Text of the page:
Oral Statement before the United States Senate Committee on Agriculture, Nutrition, and Forestry Hearing on the trade section of the farm bill

Bruce Babcock
2001 unpublished
Why Are Agricultural Prices So Low? When are prices going to rebound? This is the number one question that I am asked. Prices have been weak for most program crops since 1997, and pork and beef prices in the late 1990s hit rock bottom, although both have subsequently recovered. When discussing where prices are going, it helps to take a long historical view. For agriculture, the long-run, inflation-adjusted price trend is downward. With productivity increases, the supply of agricultural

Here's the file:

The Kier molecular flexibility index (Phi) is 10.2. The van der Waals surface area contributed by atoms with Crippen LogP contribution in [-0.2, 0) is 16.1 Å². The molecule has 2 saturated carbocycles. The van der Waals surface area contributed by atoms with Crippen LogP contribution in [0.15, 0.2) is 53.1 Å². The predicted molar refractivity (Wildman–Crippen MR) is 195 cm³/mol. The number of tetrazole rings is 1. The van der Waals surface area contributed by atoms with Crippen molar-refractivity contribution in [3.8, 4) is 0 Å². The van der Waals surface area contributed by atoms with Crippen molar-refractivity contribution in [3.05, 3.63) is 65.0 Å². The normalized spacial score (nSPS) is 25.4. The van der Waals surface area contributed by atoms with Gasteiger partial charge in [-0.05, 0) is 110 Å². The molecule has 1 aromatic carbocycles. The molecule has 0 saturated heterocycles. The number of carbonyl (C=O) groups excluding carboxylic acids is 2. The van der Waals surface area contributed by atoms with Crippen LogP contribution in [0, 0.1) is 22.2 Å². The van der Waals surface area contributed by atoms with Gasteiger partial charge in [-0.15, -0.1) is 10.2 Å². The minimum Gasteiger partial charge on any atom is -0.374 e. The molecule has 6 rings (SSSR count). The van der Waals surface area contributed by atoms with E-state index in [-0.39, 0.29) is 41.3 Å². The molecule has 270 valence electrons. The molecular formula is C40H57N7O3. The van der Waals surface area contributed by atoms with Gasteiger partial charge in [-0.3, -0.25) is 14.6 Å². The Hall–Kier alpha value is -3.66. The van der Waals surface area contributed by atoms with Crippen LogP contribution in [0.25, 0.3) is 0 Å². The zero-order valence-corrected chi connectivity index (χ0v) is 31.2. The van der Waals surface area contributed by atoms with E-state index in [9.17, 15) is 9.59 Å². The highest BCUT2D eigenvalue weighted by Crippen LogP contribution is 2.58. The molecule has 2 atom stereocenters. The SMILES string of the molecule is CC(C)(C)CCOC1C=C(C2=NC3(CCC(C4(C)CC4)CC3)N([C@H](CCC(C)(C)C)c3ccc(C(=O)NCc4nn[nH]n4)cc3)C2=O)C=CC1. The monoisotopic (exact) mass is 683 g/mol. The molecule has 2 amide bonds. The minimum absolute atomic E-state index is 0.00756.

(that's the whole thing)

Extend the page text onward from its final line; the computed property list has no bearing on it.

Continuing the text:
more » ... ricultural commodities has grown faster than the demand. Other commodities, such as metals, oil, wood, chemicals, and computer capability, have also experienced this downward price trend. This downward trend in inflation-adjusted prices represents a success story for economic growth and wealth creation. Despite claims that the world will inevitably run short of basic commodities, low prices indicate that basic commodities have become relatively less scarce over time. Technological progress means that we can spend relatively less on basic commodities, which helps increase standards of living. However, this long-run trend does not imply that prices cannot rise over a five-year period, particularly if prices start at a lower-than-expected base, as has been the case for program crops. How did they get so low? First, average world yields for corn, barley, and sorghum were above trend each year from 1996 to 1999. They fell slightly below trend in 2000. Average world wheat yields were below trend in 1996 but above trend for the following four years. As we look to the future, we should expect that the number of years with above-trend yields and the number of years with below-trend yields will be more equally divided.
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